How to Make a Photobook [Like Edward Curtis]

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All photographs from The Library of Congress Edward S. Curtis Collection

Short Nights of the Shadow Catcher: The Epic Life and Immortal Photographs of Edward Curtis.

Timothy Egan

Houghton Mifflin Harcourt; 1st Edition, 1st Printing edition, October 9, 2012.

I heard it as a Dreamscape Media audiobook.

This artist called himself, “A stenographer of the great mystery.”

How To Make a Photobook

Wow, I just finished a remarkable book that should be called How to Make a Photobook. It is the entertaining story of Edward Sherriff Curtis, the auteur behind an epic book work, The North American Indian, a 20 volume set of books we do not own at ICP, but one that was never of great interest to me until I found myself unable to stop “reading” this book.

To my astonishment, and then delight, the story of the man who made the book, and the wild 30 year bookmaking enterprise he remained committed to, turns out to be a dramatic tale that has room in it for most of the important people of the era: Theodore Roosevelt, J. Pierrepont Morgan, his intriguing librarian Belle d’Acosta Green, Cecil B. deMille, Robert Flaherty, E.H. Harriman, etc.

The hero at the end of the book is a Seattle librarian who corresponded with him, and, presumably, provided the rich autobiographical notes that the author drew from, together with really laudable research, to narrate the decades of photography, filmmaking, audio recording, and publishing.

As I say, we do not have the 20 volumes in our little library, but it is around the corner at the Schwarzman Building of the New York Public Library. If I was reading the analog book, I would have feasted on the illustrations, but I do a portion of my “reading” via audiobooks, and this was such a case.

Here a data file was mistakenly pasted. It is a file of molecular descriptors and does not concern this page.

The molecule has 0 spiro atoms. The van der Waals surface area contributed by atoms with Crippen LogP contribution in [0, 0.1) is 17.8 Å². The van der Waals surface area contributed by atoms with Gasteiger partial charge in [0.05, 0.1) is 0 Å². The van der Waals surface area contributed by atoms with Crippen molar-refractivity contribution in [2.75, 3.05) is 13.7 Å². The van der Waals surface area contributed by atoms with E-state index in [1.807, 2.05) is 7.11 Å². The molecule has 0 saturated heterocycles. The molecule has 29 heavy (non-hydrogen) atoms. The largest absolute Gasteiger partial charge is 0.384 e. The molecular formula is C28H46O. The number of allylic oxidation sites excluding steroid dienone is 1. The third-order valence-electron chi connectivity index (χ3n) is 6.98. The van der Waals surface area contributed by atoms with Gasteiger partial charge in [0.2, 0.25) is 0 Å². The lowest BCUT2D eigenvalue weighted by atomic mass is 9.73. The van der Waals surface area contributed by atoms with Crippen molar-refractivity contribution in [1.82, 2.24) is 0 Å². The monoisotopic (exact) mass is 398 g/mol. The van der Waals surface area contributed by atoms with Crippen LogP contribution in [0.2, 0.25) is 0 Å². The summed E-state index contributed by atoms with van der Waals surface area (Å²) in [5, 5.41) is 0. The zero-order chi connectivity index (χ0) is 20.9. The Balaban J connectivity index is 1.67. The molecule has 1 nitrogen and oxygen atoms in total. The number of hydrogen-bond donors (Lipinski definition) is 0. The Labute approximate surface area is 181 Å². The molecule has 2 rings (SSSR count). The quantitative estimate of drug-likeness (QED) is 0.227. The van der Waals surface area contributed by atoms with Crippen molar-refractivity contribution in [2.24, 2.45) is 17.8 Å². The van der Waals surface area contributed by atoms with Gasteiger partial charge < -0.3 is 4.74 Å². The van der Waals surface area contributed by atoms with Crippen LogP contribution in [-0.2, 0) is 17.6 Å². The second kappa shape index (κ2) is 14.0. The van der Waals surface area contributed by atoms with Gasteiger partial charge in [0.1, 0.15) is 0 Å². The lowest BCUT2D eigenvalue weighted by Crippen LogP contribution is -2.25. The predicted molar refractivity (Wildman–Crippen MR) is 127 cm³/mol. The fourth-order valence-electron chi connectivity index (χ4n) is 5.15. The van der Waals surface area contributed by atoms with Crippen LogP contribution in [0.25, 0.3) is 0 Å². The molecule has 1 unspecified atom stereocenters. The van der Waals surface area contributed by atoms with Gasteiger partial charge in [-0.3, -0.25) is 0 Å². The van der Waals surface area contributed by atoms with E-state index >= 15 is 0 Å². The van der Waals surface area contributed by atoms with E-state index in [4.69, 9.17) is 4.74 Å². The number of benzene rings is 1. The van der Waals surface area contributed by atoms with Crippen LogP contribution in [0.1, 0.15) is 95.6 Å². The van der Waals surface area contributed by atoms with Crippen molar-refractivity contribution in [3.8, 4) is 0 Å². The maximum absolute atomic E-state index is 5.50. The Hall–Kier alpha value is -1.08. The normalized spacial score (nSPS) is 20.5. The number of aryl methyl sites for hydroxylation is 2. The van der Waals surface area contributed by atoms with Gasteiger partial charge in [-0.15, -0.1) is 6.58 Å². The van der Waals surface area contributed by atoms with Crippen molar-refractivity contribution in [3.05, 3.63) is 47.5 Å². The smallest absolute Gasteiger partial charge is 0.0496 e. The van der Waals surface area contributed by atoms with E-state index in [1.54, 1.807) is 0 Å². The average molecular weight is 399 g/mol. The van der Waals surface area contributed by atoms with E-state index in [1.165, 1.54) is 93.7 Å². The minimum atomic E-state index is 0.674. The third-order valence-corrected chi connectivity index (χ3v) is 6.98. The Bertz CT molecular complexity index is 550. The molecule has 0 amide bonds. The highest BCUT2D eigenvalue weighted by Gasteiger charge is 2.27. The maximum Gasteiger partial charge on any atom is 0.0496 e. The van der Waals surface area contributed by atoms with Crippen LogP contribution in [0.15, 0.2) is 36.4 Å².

So, I found myself searching each night through the Curtis Collection in the Library of Congress’ marvelous digital collections for photographs I had just read [heard] about the making of. Some examples of the photos from LC are above.

Here is the record for the epic Curtis book in Worldcat, the world’s largest online catalog, with a sense of where there are copies:

Whatever position you take on his motives or anthropological credibility, the book is thoroughly informed and informative, and never hagiographic or clueless about the Quixotic quest of Curtis. Curtis called himself, unironically, “A stenographer of the great mystery,” which demonstrates the kind of humility and sincerity that comes through in his whole life story, in spite of the showmanship and theatricality of his work.

Also, as the title implies, he barely slept for 30 years because he was obsessed with the daunting race against time [and disease, and missionaries] to capture what remained of the nation’s first people.

And now, as promised in the title of this post, here are the rules for how to make a photobook like Edward Curtis:

1. Choose a subject that you will never tire of, or have doubts about.

2. Think big, really big.

3. Convince the wealthiest man in the world to contribute funds to realizing the work by convincing him of its enduring value.

4. Take no salary at any time, nor expect one.

5. Have a successful portrait business back home to support yourself and family.

6. Surround yourself by smart and dedicated people who are not too eager to be paid on time.

7. Befriend the president of the United States, and ask him to contribute a text.

8. Oversee all aspects of the production with an eagle eye.

9. Don’t shy away from innovation in scholarship or technology.

10. Be strong, healthy and resilient.

Check out how many works about this book work we have in the library [and an artist file too!]

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